A study published in the Journal of Physical Chemistry C. at Aalto University reveals an ALD method for manufacturing fuel cells that requires 60% less of the costly catalyst than current methods. This is the first time that this kind of reduction has been achieved using commercially available materials.
Fuel cells present an attractive option to replace polluting combustion engines. However, one of the more prohibitive aspects of widespread fuel cell adoption is the high cost of the catalyst needed to achieve the chemical processes.
The most commonly used fuel cells cover anode with expensive noble metal powder which reacts well with the fuel. By using the Aalto University researchers' ALD method, this cover can be much thinner and more even than before which lowers costs and increases quality.
With this study, researchers are developing better alcohol fuel cells using methanol or ethanol as their fuel. It is easier to handle and store alcohols than commonly used hydrogen. In alcohol fuel cells, it is also possible to use palladium as a catalyst.
The most common catalyst for hydrogen fuel cells is platinum, which is twice as expensive as palladium. This means that alcohol fuel cells and palladium will bring a more economical product to the market.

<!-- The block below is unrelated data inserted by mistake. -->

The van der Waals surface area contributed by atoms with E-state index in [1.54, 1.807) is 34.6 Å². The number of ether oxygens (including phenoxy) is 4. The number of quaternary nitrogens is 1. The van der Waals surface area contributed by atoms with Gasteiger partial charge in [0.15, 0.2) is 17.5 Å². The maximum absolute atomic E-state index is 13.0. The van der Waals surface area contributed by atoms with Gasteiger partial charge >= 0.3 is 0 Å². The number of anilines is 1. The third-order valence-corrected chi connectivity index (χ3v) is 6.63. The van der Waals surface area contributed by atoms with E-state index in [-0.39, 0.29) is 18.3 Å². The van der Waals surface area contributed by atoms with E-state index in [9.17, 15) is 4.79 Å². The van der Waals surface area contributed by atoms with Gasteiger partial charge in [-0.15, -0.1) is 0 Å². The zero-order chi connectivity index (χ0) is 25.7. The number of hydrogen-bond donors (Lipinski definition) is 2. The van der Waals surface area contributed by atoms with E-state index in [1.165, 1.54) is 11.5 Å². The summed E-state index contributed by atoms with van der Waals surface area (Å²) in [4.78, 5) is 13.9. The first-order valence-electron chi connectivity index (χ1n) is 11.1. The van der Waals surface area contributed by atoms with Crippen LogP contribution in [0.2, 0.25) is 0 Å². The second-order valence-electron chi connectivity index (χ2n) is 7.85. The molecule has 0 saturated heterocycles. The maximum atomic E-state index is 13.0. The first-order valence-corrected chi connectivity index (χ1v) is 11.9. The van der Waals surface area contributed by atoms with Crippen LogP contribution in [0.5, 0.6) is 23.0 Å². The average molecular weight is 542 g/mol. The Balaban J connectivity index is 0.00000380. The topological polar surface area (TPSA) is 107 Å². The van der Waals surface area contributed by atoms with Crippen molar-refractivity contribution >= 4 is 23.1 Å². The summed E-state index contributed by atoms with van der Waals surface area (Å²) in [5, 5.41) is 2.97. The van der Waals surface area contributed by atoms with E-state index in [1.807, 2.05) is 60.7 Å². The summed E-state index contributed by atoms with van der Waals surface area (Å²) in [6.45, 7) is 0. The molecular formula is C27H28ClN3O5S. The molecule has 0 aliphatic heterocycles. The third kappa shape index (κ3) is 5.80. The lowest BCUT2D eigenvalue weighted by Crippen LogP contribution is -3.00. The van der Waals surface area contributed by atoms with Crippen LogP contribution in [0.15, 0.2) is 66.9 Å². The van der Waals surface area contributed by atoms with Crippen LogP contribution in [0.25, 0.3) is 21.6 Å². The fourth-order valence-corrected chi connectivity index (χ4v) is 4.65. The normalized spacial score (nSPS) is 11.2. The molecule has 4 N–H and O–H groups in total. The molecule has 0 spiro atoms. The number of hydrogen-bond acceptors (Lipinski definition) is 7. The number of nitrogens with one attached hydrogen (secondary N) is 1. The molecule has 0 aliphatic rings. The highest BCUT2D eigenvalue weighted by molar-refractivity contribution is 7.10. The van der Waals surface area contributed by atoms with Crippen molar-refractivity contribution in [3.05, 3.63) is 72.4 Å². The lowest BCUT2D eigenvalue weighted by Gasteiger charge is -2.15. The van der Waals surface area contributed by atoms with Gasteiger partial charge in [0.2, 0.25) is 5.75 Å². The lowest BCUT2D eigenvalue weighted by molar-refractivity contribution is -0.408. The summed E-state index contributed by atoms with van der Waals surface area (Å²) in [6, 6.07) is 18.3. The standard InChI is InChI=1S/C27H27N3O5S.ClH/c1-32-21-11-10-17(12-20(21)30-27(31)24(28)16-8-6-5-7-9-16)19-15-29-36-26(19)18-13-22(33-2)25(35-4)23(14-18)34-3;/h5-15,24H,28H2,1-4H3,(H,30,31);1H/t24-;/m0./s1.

Fuel cells create electricity that produces very little or no pollution. They are highly efficient, making more energy and requiring less fuel than other devices of equal size. They are also quiet and require low maintenance, because there are no moving parts.
In the future, when production costs can be lowered, fuel cells are expected to power electric vehicles, replace batteries, and fulfill a variety of construction, building owner, and facility management needs.
Despite the high price, fuel cells have already been used to produce energy in isolated environments such as space crafts. Commercial production of these new fuel cells could start in 5-10 years.